“Hopefully, I will get more familiar with it. My son, who studied in Uppsala, told me it’s not so difficult.”

He calls himself an entrepreneurial scientist because entrepreneurial scientists make use of scientific innovations and must deliver results that make sense from a business perspective.

“While I was within big pharma, I learned how to work with start-ups, how to help them. I have been a co-founder of some companies as well as an investor. I built my own consultancy for start-ups, so my new role as an advisor at NDA isn’t completely new to me.”

What are your intentions for this job and for the Advisory Board?

“The NDA Advisory Board thrives on being proactive and understanding the big areas of growth and innovation. Let us take the Advanced Therapy Medicinal Products (ATMP) as an example. Gene therapies are emerging. Today’s approaches will further innovate, and fully targeted gene delivery along with controlled and precise repair mechanisms will offer new ways of treatment. It will require new regulation and development strategies. We need to know how to bridge emerging sciences and related regulatory challenges, so that new treatments can bring the benefit to patients and value to the healthcare system without delay. That is what we strive for, and that is why we have scientists, physicians and ex-regulators working together at NDA. This is what drives me.”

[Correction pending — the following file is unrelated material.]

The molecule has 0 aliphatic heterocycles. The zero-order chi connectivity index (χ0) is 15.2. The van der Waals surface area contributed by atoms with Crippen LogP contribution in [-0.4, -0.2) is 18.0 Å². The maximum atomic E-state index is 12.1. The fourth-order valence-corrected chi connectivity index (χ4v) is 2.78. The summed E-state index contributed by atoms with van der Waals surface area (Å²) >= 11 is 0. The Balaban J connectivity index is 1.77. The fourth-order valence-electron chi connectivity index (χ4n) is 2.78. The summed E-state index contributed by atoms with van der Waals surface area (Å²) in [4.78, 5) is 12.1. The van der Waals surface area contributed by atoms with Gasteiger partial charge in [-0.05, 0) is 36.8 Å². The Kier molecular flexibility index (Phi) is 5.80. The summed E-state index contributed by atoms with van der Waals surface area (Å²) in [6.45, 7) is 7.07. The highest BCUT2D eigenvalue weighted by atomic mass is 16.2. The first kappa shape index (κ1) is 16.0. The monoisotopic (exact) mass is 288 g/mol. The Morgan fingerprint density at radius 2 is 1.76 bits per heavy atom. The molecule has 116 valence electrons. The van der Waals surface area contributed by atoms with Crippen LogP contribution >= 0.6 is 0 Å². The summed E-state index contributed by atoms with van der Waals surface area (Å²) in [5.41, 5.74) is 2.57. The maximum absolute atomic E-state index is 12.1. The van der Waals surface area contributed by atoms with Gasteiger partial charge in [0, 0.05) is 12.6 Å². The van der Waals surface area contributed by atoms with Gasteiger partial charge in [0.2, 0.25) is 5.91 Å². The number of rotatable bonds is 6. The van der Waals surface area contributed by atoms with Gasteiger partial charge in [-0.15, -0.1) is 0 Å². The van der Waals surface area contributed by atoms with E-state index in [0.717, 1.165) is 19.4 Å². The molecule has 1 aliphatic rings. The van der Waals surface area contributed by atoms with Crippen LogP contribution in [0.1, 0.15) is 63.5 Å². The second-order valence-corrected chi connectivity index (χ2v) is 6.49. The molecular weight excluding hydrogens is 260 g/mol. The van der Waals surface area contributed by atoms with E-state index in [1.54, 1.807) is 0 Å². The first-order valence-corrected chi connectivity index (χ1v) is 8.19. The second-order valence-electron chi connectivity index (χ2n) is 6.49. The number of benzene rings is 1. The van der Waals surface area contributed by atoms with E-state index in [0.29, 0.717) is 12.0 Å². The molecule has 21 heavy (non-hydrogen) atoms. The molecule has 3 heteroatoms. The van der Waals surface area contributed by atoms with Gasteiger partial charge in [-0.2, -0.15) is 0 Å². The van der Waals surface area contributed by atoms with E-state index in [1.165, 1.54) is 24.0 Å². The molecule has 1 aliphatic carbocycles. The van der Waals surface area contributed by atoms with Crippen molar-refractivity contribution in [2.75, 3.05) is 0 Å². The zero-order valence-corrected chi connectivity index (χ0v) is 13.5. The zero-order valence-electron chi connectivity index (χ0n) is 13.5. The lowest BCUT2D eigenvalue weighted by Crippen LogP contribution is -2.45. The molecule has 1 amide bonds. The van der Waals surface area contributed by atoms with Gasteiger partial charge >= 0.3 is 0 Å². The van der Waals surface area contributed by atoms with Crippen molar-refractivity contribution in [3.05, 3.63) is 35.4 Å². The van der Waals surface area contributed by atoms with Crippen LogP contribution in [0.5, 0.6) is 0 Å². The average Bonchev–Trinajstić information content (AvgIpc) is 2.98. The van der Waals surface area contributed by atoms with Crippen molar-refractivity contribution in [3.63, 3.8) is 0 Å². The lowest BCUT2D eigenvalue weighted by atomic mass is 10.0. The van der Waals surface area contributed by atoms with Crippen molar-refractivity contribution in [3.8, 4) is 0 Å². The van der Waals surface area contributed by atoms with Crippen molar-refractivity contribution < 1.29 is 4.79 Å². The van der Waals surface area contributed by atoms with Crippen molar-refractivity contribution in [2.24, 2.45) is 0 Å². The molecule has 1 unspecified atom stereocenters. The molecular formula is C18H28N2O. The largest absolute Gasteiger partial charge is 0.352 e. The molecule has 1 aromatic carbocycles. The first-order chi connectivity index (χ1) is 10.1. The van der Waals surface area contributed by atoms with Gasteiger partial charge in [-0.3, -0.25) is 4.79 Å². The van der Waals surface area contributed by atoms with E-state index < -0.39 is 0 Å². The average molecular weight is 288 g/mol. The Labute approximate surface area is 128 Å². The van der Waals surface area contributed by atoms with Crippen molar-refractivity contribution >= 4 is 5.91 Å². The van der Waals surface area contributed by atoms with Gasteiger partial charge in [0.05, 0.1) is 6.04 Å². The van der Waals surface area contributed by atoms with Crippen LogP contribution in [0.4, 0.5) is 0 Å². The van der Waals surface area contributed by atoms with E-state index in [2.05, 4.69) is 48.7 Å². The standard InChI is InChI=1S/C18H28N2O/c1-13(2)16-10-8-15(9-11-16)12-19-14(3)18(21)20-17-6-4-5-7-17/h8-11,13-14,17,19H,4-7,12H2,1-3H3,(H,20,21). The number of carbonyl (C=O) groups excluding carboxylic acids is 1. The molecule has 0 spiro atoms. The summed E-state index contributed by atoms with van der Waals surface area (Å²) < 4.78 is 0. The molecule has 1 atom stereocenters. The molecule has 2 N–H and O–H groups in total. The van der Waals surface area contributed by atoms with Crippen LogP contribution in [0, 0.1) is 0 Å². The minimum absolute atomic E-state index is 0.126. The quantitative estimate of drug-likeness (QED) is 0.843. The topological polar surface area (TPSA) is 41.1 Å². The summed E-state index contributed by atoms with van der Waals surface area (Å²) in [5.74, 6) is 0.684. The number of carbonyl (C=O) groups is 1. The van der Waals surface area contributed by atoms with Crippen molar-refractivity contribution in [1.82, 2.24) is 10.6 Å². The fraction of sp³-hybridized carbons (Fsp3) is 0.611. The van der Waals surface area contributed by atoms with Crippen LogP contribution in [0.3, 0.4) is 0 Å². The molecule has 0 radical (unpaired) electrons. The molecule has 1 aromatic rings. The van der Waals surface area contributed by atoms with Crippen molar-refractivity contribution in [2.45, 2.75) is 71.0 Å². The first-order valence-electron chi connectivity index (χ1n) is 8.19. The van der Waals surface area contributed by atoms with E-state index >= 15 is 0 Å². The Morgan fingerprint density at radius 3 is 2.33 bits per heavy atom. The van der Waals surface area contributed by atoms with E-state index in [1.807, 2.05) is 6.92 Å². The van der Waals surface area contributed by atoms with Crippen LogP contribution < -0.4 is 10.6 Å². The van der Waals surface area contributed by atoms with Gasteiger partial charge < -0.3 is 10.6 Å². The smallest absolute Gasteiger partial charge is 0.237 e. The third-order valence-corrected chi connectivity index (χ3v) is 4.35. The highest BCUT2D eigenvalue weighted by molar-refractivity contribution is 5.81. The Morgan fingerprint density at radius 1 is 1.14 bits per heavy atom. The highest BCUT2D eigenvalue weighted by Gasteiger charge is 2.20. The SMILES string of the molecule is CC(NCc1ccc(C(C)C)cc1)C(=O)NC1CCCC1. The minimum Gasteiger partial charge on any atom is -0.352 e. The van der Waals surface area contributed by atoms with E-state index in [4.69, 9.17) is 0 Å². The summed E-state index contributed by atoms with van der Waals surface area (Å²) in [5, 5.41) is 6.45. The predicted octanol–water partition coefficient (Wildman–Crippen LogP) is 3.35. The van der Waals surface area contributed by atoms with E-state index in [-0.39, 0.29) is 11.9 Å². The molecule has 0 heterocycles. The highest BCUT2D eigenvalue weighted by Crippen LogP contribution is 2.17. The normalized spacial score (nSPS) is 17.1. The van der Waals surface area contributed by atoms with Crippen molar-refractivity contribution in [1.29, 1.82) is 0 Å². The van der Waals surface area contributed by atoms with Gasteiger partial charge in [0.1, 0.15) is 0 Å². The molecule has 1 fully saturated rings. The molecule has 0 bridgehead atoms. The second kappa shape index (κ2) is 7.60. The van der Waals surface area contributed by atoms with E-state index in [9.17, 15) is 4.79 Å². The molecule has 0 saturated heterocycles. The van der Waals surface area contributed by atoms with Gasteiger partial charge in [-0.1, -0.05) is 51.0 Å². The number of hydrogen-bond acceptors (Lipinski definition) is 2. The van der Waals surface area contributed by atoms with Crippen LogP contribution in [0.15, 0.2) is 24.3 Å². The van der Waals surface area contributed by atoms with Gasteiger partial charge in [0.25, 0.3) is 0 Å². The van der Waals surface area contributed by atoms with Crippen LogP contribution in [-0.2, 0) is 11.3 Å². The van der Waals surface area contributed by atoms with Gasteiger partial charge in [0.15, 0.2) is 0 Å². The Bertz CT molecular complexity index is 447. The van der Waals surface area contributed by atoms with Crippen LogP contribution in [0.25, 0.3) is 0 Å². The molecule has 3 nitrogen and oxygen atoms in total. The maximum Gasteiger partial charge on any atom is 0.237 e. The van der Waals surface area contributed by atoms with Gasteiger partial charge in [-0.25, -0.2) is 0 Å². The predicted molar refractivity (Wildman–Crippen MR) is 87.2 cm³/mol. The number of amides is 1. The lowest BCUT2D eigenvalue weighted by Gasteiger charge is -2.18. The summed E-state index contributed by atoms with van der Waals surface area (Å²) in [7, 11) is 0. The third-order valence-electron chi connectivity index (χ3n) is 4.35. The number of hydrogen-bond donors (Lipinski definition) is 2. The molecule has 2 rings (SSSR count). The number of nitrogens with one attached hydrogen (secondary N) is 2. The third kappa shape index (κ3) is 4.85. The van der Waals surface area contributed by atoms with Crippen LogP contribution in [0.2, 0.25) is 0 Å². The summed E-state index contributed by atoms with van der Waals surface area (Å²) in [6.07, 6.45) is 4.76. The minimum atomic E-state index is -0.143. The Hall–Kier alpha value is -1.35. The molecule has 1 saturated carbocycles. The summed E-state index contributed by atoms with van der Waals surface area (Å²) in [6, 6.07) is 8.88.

Where do you see yourself and NDA in the coming years?

“I see NDA offering unique value to clients by understanding the value chain for innovative medicines and providing differentiated premium services that are composed of expertise in translational sciences, integrated development, perhaps companion diagnostics, and definitely innovative regulatory sciences. My role is to set up a strategy and bring in my network to make sure we deliver on this promise.”

Are you looking for deep regulatory and strategic knowledge to support your drug development program?

Learn more about NDA Advisory Board and its members here.

Enhancing Pharmacovigilance

To give oncology products the best possible opportunity

By: Dr Brian Edwards, Principal Consultant, NDA Group 

In this article, Dr Brian Edwards follows on from his very successful webinar, Opportunities to enhance Pharmacovigilance in Oncology, to argue that to maximise the benefits of innovation in our products we need innovative pharmacovigilance.


We are witnessing a tremendous expansion in oncology products with great opportunities that will benefit patients. Regulatory agencies have responded with expedited review pathways and schemes to enable early access. Data sources such as patient reported outcomes and real-world evidence are being adopted, especially once the product is marketed. The products may often be dependent on biomarker kits which have arisen from the exciting progress in genomic and stratified medicine.

Throughout healthcare and the life sciences, technologies such as machine learning or artificial intelligence are being introduced with great expectation about increased cost efficiency and productivity. With this greater importance of pharmacovigilance (PV) within a changing environment, we need to adapt to recognise limitations of certain data so that the quality that can be reasonably expected will differ if we are to strengthen current standards of PV.